A policy that clearly supports student safety, focuses on reducing student crime and violence, that emphasizes support for student victims and details how to accomplish that, and also includes constructive methods for working with students who commit offensives is absolutely essential right now. We cannot have one piece without the others, or we will fail in our efforts to keep our children healthy and safe and make our school communities strong. Some elements that should be addressed in such a policy include:
* Safety audits should be conducted and acted on yearly at all schools.
* Students who commit violence against others that result in injury or that were intended to do harm must be taken off campus by their parents/guardians and be under the supervision of parents/guardians. It is not acceptable for parents to “release them.” If the parent, guardian or other authorized person for whatever reason cannot pick up their child, then that child must be held somewhere until a pick up is possible or should be escorted to the parent so they are not free to victimize someone else.
* Acts of violence resulting in injury or that were intended to do harm must be reported to the police immediately.
* Protection of student victims must be of the highest priority — students should not be penalized for being victims. The needs of perpetrators must be second to the needs of victims. Principals and other administrative staff must work with students and parents/guardians to reestablish a safe environment for student victims, including: addressing unsupervised times and areas; swift communication with all staff regarding incidents of violence; the creation of plans to address the specific circumstances that allowed for the act of violence.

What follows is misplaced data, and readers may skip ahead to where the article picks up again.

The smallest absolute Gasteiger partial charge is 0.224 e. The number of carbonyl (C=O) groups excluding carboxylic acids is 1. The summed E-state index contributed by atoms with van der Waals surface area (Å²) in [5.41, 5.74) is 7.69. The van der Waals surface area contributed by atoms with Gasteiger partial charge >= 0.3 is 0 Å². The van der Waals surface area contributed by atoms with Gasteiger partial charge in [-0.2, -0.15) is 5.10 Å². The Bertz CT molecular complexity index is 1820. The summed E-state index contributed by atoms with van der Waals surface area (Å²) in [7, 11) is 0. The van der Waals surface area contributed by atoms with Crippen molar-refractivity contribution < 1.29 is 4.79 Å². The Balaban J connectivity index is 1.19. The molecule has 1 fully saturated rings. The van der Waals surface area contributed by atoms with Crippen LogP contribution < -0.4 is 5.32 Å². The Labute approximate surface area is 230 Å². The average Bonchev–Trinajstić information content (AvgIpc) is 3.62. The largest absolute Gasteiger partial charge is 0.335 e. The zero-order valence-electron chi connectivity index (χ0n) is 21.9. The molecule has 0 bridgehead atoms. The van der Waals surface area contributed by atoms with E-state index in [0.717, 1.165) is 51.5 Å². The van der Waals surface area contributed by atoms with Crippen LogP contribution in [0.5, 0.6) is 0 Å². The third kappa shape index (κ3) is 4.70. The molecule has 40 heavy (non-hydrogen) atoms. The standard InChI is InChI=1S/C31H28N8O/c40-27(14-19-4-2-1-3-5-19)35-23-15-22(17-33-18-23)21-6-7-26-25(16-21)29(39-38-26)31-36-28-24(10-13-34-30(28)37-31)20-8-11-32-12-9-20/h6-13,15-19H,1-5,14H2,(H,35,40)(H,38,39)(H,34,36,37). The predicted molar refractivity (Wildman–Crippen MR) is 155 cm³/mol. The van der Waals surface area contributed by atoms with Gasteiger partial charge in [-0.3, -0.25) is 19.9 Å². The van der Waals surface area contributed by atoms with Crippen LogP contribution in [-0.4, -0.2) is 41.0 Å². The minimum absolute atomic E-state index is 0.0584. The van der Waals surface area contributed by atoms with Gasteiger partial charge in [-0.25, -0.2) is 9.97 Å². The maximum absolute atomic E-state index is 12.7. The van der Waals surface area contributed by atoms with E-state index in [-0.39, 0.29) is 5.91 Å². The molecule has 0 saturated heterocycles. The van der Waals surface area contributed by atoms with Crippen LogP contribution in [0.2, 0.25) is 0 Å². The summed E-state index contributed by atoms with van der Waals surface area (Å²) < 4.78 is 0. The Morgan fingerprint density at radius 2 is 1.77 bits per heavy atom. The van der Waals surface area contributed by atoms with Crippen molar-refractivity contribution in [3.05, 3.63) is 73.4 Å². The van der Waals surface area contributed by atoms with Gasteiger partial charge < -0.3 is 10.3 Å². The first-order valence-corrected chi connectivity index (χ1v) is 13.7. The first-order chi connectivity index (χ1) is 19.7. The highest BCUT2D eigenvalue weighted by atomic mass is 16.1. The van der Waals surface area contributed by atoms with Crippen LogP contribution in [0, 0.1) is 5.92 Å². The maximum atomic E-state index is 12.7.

* Schools and the SFUSD in general must communicate closely with the District Attorney’s office regarding legal processes that are taking place involving student violence so that SFUSD responses, such as expulsion and student placement, are conducted appropriately.
* Levels of school violence need to be more openly reported. Downplaying or masking school violence is not a way to address this very real problem. The SFUSD and the District Attorney’s office should work together to develop plans to address the full spectrum of student violence, from dealing with the repercussions after an act of violence to ways of preventing violence.
* “Restorative Justice Circles” should not be promoted or pushed onto student victims of violent assault, but should be used as a secondary or tertiary activity apart from all other measures if at all. Forcing student victims to confront assailants can be harmful.
* If charges have been filed and a “stay away order” has been placed on a child who has committed an assault, schools must work with victims, their parents and if necessary, the District Attorney’s office to determine what comprises a sufficient stay-away plan and then work with the assailant and his or her family to implement that plan.
* When the child who committed an assault returns to school, it should be mandatory that the parent or guardian bring that child to school and participate in a re-orientation session to lessen the possibility of a repeated offense.
Educational quality, defined in a myriad of ways, is typically the first thing most of us focus on when thinking about how well schools serve our own and other children. This makes sense, because within the context of an institution such as a school, what children can learn will be bounded to a great degree by both the limits and opportunities found in such a setting. But there are foundational elements that must be in place regardless of the skill of the teaching staff, the variety of curricula and activities, and the engagement of the school community. The most fundamental of those elements is safety. If our children are not safe, if they don’t feel secure, they will not be able to learn to their potential, not matter what else surrounds them.
Lisa Schiff is the parent of two children in the San Francisco Unified School District and is a member of Parents for Public Schools of San Francisco and the PTA and is a board member at the national level of Parents for Public Schools.Filed under: Archive